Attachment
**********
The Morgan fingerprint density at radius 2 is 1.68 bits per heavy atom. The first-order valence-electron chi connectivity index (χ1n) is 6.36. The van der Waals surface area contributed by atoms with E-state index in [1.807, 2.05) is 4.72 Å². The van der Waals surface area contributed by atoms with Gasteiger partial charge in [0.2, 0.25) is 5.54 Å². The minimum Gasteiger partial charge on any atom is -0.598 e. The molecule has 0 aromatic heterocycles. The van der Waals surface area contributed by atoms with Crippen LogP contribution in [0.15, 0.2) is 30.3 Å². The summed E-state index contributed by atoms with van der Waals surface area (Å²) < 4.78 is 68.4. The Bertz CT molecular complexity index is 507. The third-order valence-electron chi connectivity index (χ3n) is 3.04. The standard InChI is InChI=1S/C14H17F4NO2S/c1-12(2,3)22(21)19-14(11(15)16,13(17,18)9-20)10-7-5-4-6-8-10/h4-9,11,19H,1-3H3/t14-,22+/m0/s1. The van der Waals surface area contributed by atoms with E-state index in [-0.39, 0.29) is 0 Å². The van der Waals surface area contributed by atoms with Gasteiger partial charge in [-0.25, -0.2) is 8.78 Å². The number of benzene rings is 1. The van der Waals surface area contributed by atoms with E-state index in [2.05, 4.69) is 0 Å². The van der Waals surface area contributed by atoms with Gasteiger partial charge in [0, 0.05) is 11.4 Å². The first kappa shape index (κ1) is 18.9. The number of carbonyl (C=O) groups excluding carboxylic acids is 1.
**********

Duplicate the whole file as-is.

The Morgan fingerprint density at radius 2 is 1.68 bits per heavy atom. The first-order valence-electron chi connectivity index (χ1n) is 6.36. The van der Waals surface area contributed by atoms with E-state index in [1.807, 2.05) is 4.72 Å². The van der Waals surface area contributed by atoms with Gasteiger partial charge in [0.2, 0.25) is 5.54 Å². The minimum Gasteiger partial charge on any atom is -0.598 e. The molecule has 0 aromatic heterocycles. The van der Waals surface area contributed by atoms with Crippen LogP contribution in [0.15, 0.2) is 30.3 Å². The summed E-state index contributed by atoms with van der Waals surface area (Å²) < 4.78 is 68.4. The Bertz CT molecular complexity index is 507. The third-order valence-electron chi connectivity index (χ3n) is 3.04. The standard InChI is InChI=1S/C14H17F4NO2S/c1-12(2,3)22(21)19-14(11(15)16,13(17,18)9-20)10-7-5-4-6-8-10/h4-9,11,19H,1-3H3/t14-,22+/m0/s1. The van der Waals surface area contributed by atoms with E-state index in [-0.39, 0.29) is 0 Å². The van der Waals surface area contributed by atoms with Gasteiger partial charge in [-0.25, -0.2) is 8.78 Å². The number of benzene rings is 1. The van der Waals surface area contributed by atoms with E-state index in [2.05, 4.69) is 0 Å². The van der Waals surface area contributed by atoms with Gasteiger partial charge in [0, 0.05) is 11.4 Å². The first kappa shape index (κ1) is 18.9. The number of carbonyl (C=O) groups excluding carboxylic acids is 1.